The following information is taken from the
Washington Department of Health and Centers for Disease
Control and Prevention.
How Can I Protect Myself?
There is no human vaccine for West Nile Virus.
The best way to protect yourself and your family is
to avoid mosquito bites and reduce places where
mosquitoes live and breed around your home. Here are
several steps you can take to protect yourself and
Avoid the Bite
- Make sure windows and doors are "bug
tight." Repair or replace torn screens.
Consider adding screens to doors and windows
that are often left open.
- Stay indoors at dawn and dusk, if
possible, when mosquitoes are the most
- Wear a long sleeve shirt, long pants,
and a hat when going into areas with
mosquitoes, such as wetlands or woods.
- Use mosquito
repellant when necessary. Read the label and
carefully follow instructions. Take special
care when using repellent on children (see
Mosquito Repellent Fact Sheet).
Don't Give Mosquitoes a Home
like to lay their eggs in standing water and
have adapted to a wide variety of habitats
including ponds, marshes, tree holes, and
containers such as tires. Larvae are rarely
found in deep water lakes and ponds or in
flowing water such as streams or rivers. Larvae
generally take four to ten days to hatch. For
additional information, see
Mosquitoes often stay within a mile of their
breeding site, so it is important for you and
your neighbors to reduce as many mosquito
breeding areas as possible. The following
illustration identifies areas around your home
where mosquitoes are likely to breed.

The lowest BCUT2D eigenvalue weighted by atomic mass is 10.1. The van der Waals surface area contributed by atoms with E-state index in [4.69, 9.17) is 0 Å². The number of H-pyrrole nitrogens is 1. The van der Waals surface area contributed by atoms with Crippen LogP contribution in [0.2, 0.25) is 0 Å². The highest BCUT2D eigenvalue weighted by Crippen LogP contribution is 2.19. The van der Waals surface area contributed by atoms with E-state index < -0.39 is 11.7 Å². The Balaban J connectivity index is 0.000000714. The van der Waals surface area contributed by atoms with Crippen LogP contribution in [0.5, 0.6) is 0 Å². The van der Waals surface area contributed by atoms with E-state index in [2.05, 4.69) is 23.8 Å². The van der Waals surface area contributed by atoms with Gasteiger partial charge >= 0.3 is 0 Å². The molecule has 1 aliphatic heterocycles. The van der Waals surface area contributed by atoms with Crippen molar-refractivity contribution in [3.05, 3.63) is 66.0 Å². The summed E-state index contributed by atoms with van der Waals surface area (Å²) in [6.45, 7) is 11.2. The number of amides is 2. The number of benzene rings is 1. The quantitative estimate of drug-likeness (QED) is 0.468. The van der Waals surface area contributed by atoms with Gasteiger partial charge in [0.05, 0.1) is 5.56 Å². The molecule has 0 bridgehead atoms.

- Change stagnant birdbath water at
least twice a week — also fountains and
- Clear storm drains and gutters of
leaves and lawn cuttings — water that
does not flow freely can harbor mosquito
- Fill in low-lying areas that puddle
— particularly spots that collect water
after watering, such as in lawns and
gardens. Do not overwater; be sure that
timed watering systems are working
- Clean clogged roof gutters to allow
- Maintain ponds and ditches —
stagnant water provides breeding areas
for mosquitoes. See
Maintaining Your Stormwater Pond, or
Go with the Flow: Leave the Ditch or
Swale Alone, Thurston County
Resource Stewardship. Also see
FAQs, for additional questions on
ponds and wetland areas.
- Repair torn window/door screens,
keep attic vents closed — openings allow
mosquitoes into your home.
- Tarps and covers collect water,
empty right away — particularly pool
covers, boat tarps.
- Place toys and other objects under
cover — don't leave out in the open to
- Empty anything that holds standing
water — old tires, buckets, empty
containers, and flower pot dishes. Drill
holes in bottoms of containers or turn
over when not in use. Culex pipiens,
which can transmit WNV, prefers polluted
waters and small containers in which to
- Fix leaky outdoor faucets and